The doctrine of Stare Decisis is one of the features of Singapore’s judicial system. The precedents of the court of appeals are binding on the subordinate courts. In the case of Public Prosecutor vs. Lam Leng Hung, the word “agent” under the penal code was interpreted by the High Court of Singapore, and the interpretation was upheld by the Court of Appeal. In case the Court of Appeal decides to depart from its earlier judgements, a reason for the same has to be provided by the court. In the case of Ng Kean Meng Terence vs. Public Prosecutor, the Court of Appeal reconsidered its stance on the guilty plea of the accused and held that the guilty plea can only be considered as a mitigating factor in consideration of sentencing. In criminal matters, the court tries cases involving the death penalty and imprisonment for over 10 years.

  • High Court- It is composed of a chief justice and other judges. In some cases, the judges can be of the Court of Appeal or experts on a particular subject. The appeals from district and magistrates courts are presented in the High Court. For instance, in the case of Parti Liyani vs. Public Prosecutor, the High Court took a different view than that of the district court, in consideration of the evidence, overturned the decision of the district court, and acquitted the accused person.

The jurisdiction extends to both civil and criminal cases. The cases with a value of over S$ 2,50,000 are dealt with by the High Court.

  • District Courts– Civil cases of value up to $2,50,000 and criminal offences with a maximum punishment of up to 10 years are dealt with by the district courts. The district court has the power to sentence a person to up to 7 years imprisonment, a fine of value up to $10,000, a caning of a maximum 12 of strokes, reformative training, or a combination of all. However, Amnesty International has requested the Singapore authorities to let go of the punishment of caning.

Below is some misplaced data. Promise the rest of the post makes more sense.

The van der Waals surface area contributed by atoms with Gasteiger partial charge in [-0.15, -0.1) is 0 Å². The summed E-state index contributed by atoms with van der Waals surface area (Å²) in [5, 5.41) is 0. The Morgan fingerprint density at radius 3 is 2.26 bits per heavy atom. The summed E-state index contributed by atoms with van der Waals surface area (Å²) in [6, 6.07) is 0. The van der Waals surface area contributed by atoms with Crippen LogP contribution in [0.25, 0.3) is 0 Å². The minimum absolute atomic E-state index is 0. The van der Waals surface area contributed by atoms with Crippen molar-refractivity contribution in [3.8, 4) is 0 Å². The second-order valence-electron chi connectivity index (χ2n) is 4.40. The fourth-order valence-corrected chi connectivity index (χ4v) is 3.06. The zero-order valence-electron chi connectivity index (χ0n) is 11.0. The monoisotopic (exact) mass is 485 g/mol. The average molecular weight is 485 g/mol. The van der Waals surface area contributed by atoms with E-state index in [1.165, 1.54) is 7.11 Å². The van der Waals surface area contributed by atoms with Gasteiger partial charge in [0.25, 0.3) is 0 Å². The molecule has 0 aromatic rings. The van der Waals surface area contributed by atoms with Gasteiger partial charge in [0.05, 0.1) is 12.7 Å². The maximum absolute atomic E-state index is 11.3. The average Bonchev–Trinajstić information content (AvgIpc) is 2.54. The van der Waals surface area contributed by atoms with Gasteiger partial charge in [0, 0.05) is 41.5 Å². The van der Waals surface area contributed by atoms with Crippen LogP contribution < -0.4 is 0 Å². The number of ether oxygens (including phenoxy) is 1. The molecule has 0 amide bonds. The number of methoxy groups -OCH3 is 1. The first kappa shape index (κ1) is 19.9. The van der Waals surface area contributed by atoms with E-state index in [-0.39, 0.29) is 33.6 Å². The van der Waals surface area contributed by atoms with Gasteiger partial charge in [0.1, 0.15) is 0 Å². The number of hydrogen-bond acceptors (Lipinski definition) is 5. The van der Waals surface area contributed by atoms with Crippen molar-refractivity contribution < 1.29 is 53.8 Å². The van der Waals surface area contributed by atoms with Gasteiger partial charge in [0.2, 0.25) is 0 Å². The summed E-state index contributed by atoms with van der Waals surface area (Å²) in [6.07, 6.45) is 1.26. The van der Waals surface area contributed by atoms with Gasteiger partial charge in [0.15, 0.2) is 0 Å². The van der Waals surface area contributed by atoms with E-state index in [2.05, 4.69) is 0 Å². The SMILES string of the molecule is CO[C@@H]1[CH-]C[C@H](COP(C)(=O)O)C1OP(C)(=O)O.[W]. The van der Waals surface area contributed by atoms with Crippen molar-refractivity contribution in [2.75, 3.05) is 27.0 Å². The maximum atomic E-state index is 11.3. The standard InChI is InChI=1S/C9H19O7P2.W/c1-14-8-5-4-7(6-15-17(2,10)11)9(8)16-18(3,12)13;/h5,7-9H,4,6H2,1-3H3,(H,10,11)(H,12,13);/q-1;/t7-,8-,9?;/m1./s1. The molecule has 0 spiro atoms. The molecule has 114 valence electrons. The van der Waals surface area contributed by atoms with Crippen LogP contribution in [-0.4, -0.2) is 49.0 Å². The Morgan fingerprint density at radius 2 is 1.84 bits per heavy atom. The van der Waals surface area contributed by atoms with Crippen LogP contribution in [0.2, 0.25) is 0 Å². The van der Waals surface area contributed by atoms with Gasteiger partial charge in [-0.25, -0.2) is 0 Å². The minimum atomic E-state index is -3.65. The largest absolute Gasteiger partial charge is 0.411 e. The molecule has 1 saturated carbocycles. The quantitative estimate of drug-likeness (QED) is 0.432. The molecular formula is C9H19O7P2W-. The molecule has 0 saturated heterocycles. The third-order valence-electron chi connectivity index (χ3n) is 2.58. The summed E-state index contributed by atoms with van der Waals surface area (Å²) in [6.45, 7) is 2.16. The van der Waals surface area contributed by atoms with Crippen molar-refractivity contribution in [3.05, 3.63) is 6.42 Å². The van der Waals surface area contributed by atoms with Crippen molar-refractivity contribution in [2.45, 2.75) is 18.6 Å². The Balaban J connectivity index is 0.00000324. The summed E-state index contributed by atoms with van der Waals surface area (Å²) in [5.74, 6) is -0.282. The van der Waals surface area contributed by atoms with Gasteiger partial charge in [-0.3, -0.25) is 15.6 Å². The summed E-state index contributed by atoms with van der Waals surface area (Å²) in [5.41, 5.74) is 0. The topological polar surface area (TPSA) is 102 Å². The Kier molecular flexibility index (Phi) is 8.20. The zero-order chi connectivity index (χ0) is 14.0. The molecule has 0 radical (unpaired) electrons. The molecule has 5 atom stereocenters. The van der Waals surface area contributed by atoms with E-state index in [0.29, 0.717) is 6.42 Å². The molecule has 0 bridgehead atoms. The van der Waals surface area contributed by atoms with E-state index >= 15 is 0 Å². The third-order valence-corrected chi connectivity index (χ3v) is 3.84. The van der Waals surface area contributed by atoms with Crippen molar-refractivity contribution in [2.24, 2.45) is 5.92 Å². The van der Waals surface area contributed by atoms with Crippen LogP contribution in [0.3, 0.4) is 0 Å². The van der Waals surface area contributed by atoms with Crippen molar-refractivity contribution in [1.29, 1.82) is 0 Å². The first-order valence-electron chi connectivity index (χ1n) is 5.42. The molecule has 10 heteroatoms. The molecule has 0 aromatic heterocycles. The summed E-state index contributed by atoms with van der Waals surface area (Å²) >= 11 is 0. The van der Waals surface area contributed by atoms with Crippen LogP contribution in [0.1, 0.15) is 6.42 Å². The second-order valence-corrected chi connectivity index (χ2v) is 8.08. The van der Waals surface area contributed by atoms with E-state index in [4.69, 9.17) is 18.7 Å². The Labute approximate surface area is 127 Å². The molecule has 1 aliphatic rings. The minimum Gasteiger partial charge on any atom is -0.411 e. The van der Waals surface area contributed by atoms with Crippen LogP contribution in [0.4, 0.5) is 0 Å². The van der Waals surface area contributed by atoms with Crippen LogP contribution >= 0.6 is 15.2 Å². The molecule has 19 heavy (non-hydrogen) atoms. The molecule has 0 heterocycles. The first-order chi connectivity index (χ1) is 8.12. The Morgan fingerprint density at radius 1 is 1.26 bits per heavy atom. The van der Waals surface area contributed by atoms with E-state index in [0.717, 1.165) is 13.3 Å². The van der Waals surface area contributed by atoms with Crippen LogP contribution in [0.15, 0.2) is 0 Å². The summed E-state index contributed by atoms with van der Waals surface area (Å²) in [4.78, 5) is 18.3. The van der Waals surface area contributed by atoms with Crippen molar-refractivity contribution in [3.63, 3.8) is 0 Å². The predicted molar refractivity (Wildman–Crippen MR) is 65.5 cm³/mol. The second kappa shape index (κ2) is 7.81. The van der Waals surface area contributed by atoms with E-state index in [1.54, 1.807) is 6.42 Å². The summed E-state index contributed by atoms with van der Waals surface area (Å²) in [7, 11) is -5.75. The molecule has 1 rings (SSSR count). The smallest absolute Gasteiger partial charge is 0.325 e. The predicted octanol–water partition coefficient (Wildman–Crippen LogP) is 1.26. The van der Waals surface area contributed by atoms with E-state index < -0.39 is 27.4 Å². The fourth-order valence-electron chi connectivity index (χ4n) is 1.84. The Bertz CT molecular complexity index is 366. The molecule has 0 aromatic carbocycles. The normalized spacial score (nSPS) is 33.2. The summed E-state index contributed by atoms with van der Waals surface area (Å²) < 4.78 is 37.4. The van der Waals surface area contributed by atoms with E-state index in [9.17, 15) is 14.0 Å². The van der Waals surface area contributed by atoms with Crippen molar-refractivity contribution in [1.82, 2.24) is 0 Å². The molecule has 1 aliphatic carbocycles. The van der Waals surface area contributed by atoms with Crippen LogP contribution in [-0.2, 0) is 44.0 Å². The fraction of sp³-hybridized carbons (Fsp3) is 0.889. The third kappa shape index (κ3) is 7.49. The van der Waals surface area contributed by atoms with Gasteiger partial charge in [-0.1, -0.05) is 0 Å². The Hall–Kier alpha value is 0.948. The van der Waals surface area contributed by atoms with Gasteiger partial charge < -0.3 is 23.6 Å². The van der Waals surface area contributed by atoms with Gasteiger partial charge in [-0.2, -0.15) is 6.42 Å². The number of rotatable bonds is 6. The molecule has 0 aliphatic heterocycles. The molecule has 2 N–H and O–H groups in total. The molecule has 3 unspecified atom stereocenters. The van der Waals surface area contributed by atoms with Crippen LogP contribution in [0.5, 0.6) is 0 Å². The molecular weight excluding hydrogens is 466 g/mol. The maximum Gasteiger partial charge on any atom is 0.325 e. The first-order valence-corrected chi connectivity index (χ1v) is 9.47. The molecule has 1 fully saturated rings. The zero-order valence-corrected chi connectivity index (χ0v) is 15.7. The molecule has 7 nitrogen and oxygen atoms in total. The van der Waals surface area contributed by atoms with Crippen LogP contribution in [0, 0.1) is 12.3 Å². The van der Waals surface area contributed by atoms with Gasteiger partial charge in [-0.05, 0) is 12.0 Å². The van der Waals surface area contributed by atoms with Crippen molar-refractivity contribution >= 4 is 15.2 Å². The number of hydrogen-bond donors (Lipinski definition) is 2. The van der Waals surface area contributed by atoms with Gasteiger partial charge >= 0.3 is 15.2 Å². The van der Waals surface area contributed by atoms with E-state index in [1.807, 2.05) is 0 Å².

• Magistrates Court– Civil cases of value up to $60,000 are dealt with by the magistrates’ court. In criminal cases, offences that have a maximum punishment of 3 years or are punishable with a fine are dealt with by the magistrates’ court. Caning of a maximum of 6 strokes, a maximum fine of $2000 and a maximum imprisonment of 2 years can be given by this court.
  • Coroner’s Court– Deaths that have happened a) due to violence or b) in an unnatural manner or c) the reason for the death is unknown, in such cases, the coroners’ court hold inquiries. The investigation is conducted by the judge with the assistance of the police.
  • Juvenile court– The juvenile court entertains the offences that are committed by a child up to the age of 14–16 years.
  • Small Claims Tribunal– Small claims between suppliers and consumers, cases about contracts for goods and services, and leases of residential property of up to 2 years are dealt with by the small claims tribunal. Referees appointed by the president preside over the tribunal and are permitted to try cases of value up to $ 10,000.
  • Family Court- Matters pertaining to matrimonial disputes, domestic violence, matrimonial property, adoption of children, and maintenance of a child are entertained by the family court.